For those of you who may be newer to this site, here’s a brief history:
In 2013, I built the tiny house with my then-partner Anjali as a space designed specifically for us both to live… with our angel of a dog Anya, as well. After finishing building the house in Iowa, we then towed it over 2,000 miles to Northern California. We lived together in the house for nearly 1.5 years, during which we learned a tremendous amount about how to navigate living in a very small space, including: balancing each others’ needs for space & privacy, communication dynamics, organization & simplification, and more intensive way of respecting one another.
In the spring of 2015 we parted ways. Anjali went on to pursue the next phase of her education and life. She was disappointed to leave the home we had created together, but the separation was in support of the greater good for both of us. As we have shared with many of you in the tiny house community, the decision to part ways was not based on the inherent challenges of tiny house living, but on differing passions and goals that we had both been aware of for a long while. In fact, we both feel we “rocked it,” so to speak, in the tiny house together, even living harmoniously through the separation process. I continue to live in the house full-time with the dog, and we are having a great time … and are enjoying the additional space!
I have now been living alone, for the most part, for a few months and in some ways the benefits of tiny living are more clear to me now than before. Every day I now have more space to really appreciate the feeling of living in a house crafted exactly for my needs, and with a style and materials that consistently bring beauty and comfort to my life. I’m realizing more of the original intentions for the house: to spend more time outdoors, more time connecting with friends, and embracing the ease in which I can follow daily inspirations … wherever they may take me.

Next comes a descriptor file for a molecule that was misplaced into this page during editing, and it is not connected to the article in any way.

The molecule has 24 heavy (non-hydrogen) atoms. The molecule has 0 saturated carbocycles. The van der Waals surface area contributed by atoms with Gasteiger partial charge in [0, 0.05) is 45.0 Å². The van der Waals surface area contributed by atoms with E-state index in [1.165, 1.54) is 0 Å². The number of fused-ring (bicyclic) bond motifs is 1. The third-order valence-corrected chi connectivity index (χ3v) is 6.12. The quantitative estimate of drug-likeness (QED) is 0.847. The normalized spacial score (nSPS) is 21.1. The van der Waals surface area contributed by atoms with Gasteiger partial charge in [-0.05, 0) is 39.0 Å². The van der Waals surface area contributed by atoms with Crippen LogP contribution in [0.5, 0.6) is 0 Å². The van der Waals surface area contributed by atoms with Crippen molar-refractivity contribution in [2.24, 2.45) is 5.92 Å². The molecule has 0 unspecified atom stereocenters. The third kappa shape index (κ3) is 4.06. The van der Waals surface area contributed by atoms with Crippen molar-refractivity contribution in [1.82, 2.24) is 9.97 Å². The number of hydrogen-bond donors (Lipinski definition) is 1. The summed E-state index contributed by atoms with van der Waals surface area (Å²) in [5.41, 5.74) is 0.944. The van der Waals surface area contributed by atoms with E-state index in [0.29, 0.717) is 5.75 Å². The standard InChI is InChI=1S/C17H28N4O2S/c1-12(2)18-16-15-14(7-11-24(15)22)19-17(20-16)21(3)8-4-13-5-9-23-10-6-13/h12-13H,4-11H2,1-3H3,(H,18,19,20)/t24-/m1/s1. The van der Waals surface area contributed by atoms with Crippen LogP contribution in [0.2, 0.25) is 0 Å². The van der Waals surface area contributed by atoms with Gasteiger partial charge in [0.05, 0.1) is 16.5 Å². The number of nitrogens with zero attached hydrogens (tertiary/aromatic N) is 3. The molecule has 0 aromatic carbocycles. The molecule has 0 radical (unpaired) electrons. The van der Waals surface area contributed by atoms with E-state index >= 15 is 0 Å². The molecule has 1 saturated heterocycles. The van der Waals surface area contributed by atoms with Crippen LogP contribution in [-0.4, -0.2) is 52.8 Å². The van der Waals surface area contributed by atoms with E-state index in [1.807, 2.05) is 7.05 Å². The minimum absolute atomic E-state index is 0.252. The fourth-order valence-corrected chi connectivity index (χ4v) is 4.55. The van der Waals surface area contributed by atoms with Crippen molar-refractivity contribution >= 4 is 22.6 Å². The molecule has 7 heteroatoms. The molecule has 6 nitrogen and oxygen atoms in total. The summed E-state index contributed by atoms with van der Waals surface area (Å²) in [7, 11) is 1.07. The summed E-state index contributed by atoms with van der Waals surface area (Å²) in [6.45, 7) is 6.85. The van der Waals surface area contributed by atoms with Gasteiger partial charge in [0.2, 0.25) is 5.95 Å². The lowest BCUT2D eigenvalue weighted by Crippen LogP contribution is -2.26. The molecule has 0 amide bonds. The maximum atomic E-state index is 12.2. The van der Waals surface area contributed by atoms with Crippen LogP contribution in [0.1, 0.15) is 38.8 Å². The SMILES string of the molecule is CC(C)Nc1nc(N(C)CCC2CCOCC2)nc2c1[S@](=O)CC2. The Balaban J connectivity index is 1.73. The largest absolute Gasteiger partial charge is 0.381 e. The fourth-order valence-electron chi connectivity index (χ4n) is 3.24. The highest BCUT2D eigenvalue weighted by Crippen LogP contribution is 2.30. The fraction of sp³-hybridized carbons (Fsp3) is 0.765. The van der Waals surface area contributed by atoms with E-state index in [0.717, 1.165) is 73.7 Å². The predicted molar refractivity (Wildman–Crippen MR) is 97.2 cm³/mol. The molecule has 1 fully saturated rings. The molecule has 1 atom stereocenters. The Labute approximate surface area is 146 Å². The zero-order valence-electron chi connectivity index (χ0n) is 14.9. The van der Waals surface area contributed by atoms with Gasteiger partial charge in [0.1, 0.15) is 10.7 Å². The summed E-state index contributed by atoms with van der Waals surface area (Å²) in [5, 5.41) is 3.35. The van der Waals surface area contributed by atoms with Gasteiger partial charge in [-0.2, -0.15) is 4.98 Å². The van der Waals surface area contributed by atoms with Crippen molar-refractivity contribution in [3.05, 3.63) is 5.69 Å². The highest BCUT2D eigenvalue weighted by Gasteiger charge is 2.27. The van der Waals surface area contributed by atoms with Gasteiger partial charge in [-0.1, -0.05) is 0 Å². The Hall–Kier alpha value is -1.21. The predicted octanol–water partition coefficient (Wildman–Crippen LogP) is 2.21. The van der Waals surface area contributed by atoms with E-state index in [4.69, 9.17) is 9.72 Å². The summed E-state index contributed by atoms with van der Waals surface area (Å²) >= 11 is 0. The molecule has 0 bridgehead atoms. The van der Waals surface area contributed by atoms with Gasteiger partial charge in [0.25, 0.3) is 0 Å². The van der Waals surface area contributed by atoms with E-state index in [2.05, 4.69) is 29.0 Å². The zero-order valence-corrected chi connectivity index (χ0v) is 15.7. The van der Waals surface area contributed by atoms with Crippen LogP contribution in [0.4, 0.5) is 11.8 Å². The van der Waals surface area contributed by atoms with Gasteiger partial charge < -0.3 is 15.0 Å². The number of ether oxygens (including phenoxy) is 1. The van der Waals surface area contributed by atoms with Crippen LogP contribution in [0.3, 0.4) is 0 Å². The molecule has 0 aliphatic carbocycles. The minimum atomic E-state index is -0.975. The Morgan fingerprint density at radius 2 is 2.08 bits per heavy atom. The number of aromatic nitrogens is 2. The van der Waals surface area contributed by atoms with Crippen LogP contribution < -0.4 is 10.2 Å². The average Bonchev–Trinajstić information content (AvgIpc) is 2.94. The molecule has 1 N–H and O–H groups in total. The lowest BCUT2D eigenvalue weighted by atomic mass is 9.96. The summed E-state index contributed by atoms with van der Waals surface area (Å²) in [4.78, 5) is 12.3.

Both Anjali and I strongly believe that relationships can thrive in tiny houses given the proper preparation, awareness, and communication. Even though we are no longer romantically involved, we are still very dear friends, and Anjali stays with me from time to time in the house. We continue to enjoy learning from the experiment of living in a way that necessitates flexibility, honesty, and integrity.
The joys and challenges of tiny house relationships is one of our favorite topics to discuss. I (and maybe even Anjali) will be speaking about this at the Tiny House Jamboree in Colorado Springs in August!
Though this is fairly old news, we wanted to let you all know about this change in a more formal way, and to make sure we were portraying our lives as tiny house folks as honestly as possible. I (and Anjali) are still really excited about what this tiny house experiment will lead to and the effect it may have on not only our lives but the numerous couples and families that are choosing this lifestyle.
How do you navigate relationship in a tiny space? What have you found is the most important factor for a thriving tiny house relationship?
Author: Alek Lisefski